Therefore, taking care of your client should be a part of planning when you decide to sell. Maintaining a solid client database will help sell your accounting practice. Keeping an existing client satisfied is also less expensive than to acquire a new client. The present owner’s desire to remain on for 6-12 months is critical when selling. This will give you time to introduce the new owner to the clientele and gradually acquaint them with the concept of transition. It will contribute to a smooth and seamless sale and transfer.

 

5. Size of the accounting practice

If your accounting practice is small, you will most likely have an easier time finding a buyer. This is especially true if you are the sole proprietor and have complete control of the firm. Small accounting firms might be appealing to more prominent corporations because:

 

● Obtaining a customer list from a smaller firm is significantly faster than adding clients one at a time.

● Smaller firms often have fewer employees to facilitate changes.

 

A smaller practice is also less expensive to establish, which means you have a larger market–from large corporations to small firms and individuals. If you own a larger business or are a partner selling your shares, be prepared for a more complex sale, especially given the current level of competition.

 

6. Technology Advancement

Accounting technology has always played a part in making the accountant’s job easier and more efficient. Therefore, buyers will want to know what technologies your firm uses to acquire a competitive edge in productivity and efficiency.

Does your practice still use outdated software or spreadsheets? If this is the case, buyers will presume you perform a lot of low-yielding, tedious work. They’ll believe they need to labor harder for every money that comes in. If you’ve adopted cloud accounting or tax and practice management technology, promote it. Buyers today will favor firms that use cutting-edge technologies As a result, if you are already preparing to sell your practice, select the technology that will help you optimize your business’s worth and attract a large number of possible buyers.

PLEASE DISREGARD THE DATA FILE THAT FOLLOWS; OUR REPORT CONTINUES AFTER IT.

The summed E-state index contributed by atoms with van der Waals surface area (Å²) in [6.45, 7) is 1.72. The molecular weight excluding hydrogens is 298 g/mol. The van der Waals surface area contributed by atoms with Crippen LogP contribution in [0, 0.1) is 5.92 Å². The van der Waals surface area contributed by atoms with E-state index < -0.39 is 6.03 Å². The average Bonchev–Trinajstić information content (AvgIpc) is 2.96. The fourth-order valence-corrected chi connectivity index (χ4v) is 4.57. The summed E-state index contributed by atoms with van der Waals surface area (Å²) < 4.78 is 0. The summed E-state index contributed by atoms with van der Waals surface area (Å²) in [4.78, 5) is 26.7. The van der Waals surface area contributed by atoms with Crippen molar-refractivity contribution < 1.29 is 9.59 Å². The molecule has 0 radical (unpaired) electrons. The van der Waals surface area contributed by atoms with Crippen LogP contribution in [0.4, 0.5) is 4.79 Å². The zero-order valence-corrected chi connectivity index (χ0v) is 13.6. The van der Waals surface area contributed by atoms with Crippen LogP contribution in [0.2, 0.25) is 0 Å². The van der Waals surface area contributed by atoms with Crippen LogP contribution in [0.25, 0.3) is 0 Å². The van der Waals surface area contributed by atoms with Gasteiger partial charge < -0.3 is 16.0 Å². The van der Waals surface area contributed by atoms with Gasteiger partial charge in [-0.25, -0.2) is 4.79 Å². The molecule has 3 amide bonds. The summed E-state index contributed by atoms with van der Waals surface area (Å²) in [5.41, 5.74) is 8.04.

7. Maximizing the Value of your Practice

    

    What are your revenues?

    What is your staffing situation like?

    What industries are your clients in?

    What services do you perform?


The answers to these questions will impact the worth of your practice. Being prepared is one strategy to maximize your value and boost the probability of a successful transition. This means that you will need to figure out how to increase the value before selling. Owners must be diligent in keeping their firm competitive and growing to maximize value and maintain their most valuable assets. A prospective buyer will recognize that a practice has increasing income and profitability, a strong management team, high-quality goods and services, and practical procedures when the time comes. The goal of the owner is to keep the firm clean, friendly, organized, and growing to attract the greatest possible buyer.

 

Don’t just make a sale; make the right sale.

 

You’re a small business expert, but you’ve probably never priced, marketed, or sold an accounting practice. If you’re interested in maximizing your sale price while also safeguarding your firm’s legacy, team’s future, and client outcomes, then it’s vital to consider using a specialist.

 

We at HWA Alliance of CPA Firms work with clients from various industries to determine the actual worth of their firm’s tangible and intangible assets. We believe that small and medium-sized entrepreneurs, enterprises, and corporations have many opportunities and great potential. That is why we provide our extensive knowledge in business valuation to give them the confidence they need to prepare for their future.

 

Contact us to gain the knowledge you need to maximize your business value and secure your financial future and strong legacy 

 

John R Wright, CPA